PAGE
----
the deacon mystery (part six)

This story started here.

My employer, who was sitting on her bed, smiled at the sheriff. “I assume that this possible crime is the ‘circumstances’ you referred to downstairs?”

Rhonda sat in our one easy chair (without an invitation, but of course this was not a social visit). I stood by the door.

“There appears to have been a kidnapping last night.”

My employer waited. Miss Nelson sipped her tea, her expression blank.

Rhonda continued. “I’ve had a few reports about your conversation with Fred Deacon at the book sale yesterday, and they were inconsistent, in terms of how they–”

Miss Nelson’s voice seemed to float across the room. “Did any of these witnesses actually hear the conversation, Sheriff White? Was anybody close enough?”

Rhonda turned to the attorney. “Not that we’ve been able to discover so far.”

“Well, in that case, my client–”

“Rhonda, would you like to hear what was said?” My employer took a sip of her coffee and placed her mug on her bedside table, carefully centering it on a coaster. “I can recite the entire conversation for you verbatim, if you want, and then Marshall can type it up and bring it to your office this afternoon, including carbon copies.”

I got the idea that Rhonda was here because she had to be. She had a case that didn’t interest her very much, but she had to do her job (and she wasn’t about to have anybody from her staff interview my employer).

I kept my face impassive, but I was amused to think that this was not going to be one of those cases which would interfere with whatever personal plans she and Phyllis might have made for that evening.

Rhonda sighed. “That’s not necessary. A simple summary will be enough.”

“For now,” Miss Nelson murmured, smiling. She sipped some more of her tea.

“At the book sale,” my employer began, “I had a very pleasant conversation with Dr. Aubrey Deacon.” I expected her to light a cigarette, but she didn’t. “It went on for a while, and then his brother Frederick came up to us. Dr. Deacon introduced him to me, and then left us.”

She sighed.

“There was, I must add, a clumsy and painfully obvious attempt by the brothers to make this all seem casual, but they had planned it in advance. So, that put me off from the start.” She looked like she was about to launch into a rant, but she held it back.

“Are you familiar with Mr. Deacon’s daughter?” she asked the sheriff.

“Which daughter? Julie or Jennifer?”

My employer frowned, apparently surprised. “I confess that I don’t know. Nothing in what Mr. Deacon said told me that he had more than one daughter.” She paused thoughtfully, and the sheriff waited.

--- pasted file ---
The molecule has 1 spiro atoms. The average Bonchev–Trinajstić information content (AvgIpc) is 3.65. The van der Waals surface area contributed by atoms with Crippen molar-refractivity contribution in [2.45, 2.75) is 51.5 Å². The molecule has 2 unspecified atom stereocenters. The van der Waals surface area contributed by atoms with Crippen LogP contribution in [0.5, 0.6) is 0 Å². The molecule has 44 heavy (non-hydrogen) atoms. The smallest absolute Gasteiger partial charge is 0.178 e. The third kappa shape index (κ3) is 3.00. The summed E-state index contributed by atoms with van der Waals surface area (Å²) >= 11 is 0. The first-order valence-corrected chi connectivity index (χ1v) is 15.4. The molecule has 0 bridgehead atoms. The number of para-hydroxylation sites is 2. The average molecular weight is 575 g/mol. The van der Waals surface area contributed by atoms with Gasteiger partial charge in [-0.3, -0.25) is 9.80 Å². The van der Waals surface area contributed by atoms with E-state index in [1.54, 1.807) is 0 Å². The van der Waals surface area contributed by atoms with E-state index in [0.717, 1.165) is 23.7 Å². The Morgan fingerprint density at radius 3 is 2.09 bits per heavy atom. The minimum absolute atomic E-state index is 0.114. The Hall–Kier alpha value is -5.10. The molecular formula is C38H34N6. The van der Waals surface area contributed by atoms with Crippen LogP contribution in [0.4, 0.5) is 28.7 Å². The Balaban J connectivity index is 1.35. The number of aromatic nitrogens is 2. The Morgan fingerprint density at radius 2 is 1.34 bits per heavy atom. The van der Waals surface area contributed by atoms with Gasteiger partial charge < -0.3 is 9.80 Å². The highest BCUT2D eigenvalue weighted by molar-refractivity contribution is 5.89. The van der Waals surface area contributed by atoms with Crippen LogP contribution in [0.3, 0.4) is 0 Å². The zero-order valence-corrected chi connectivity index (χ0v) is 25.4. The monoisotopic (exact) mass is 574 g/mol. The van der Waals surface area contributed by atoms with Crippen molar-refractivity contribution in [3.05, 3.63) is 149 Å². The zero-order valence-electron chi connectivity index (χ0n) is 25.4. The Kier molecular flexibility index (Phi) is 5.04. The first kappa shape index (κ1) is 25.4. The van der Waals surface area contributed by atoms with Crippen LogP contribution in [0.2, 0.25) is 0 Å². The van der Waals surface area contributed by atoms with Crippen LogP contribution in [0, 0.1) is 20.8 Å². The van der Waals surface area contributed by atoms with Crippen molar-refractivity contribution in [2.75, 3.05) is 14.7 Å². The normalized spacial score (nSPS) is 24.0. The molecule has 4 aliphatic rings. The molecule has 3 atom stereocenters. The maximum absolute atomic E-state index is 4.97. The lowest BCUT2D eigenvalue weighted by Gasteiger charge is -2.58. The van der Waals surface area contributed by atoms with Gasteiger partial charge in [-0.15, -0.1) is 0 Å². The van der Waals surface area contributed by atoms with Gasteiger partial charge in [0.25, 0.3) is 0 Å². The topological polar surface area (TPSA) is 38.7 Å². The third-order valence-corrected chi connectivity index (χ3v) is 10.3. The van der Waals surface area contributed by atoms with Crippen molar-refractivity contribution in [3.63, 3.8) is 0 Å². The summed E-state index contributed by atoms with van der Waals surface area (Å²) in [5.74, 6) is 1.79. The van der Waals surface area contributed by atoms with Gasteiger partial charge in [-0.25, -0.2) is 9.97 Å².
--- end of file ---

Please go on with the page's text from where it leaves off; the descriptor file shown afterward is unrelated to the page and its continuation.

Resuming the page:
“His daughter, whichever one it was, has apparently, from what he said, been kidnapped. Or, possibly, she has run away from home — he didn’t seem to be entirely sure.

“I… as Marshall can tell you, this was a stupid approach for Mr. Deacon to take. As I explained to him, quite clearly, I am not a private investigator, nor do I have any desire to be one. I am a professional journalist and I support myself by writing, not by investigating. If I do decide to turn my attention to solving a mystery, it’s because I find it interesting, and sometimes because it seems that it might make a good subject for an article — or maybe even a book — after the fact. I…” She stopped herself and made a face.

“To put it briefly, he told me his daughter was missing, he offered me money to find her, and he tried to get me to come to his house, immediately, to get started on ‘the case,’ as he called it.”

Rhonda nodded. “Did Mr. Deacon give any indication–”

“Of why he was coming to me rather than going to the police? No, and I didn’t ask. I’m afraid that, when he sensed my lack of interest and started to mention how much he was planning to pay me, I turned and walked away from him while he was in the middle of a sentence.

“I located Marshall, we paid for my books, and we left.

“Allow me to guess. Evidence has now come to light that Miss Deacon — a Miss Deacon — has been kidnapped.”

“No, Fred Deacon has been kidnapped. Apparently.”

I was finding that I had to focus on the conversation between my employer and the sheriff, because it was becoming increasingly obvious, at least to me, that the well-dressed attorney sitting by the window was studying me. It looked like she was only somewhat engaged by the conversation which was going on around her. I wondered if my employer was noticing this (well, of course she was), and whether I was going to get teased about this later (definitely, in private, at the most opportune time, probably when my guard was down).

The sheriff asked a few more questions, and she got answers — truthful answers, of course — which did not happen to include any reference to possibly menacing cars, mysterious dark-clad women, or throwing knives with Portuguese words carved into their handles.

 
To be continued…

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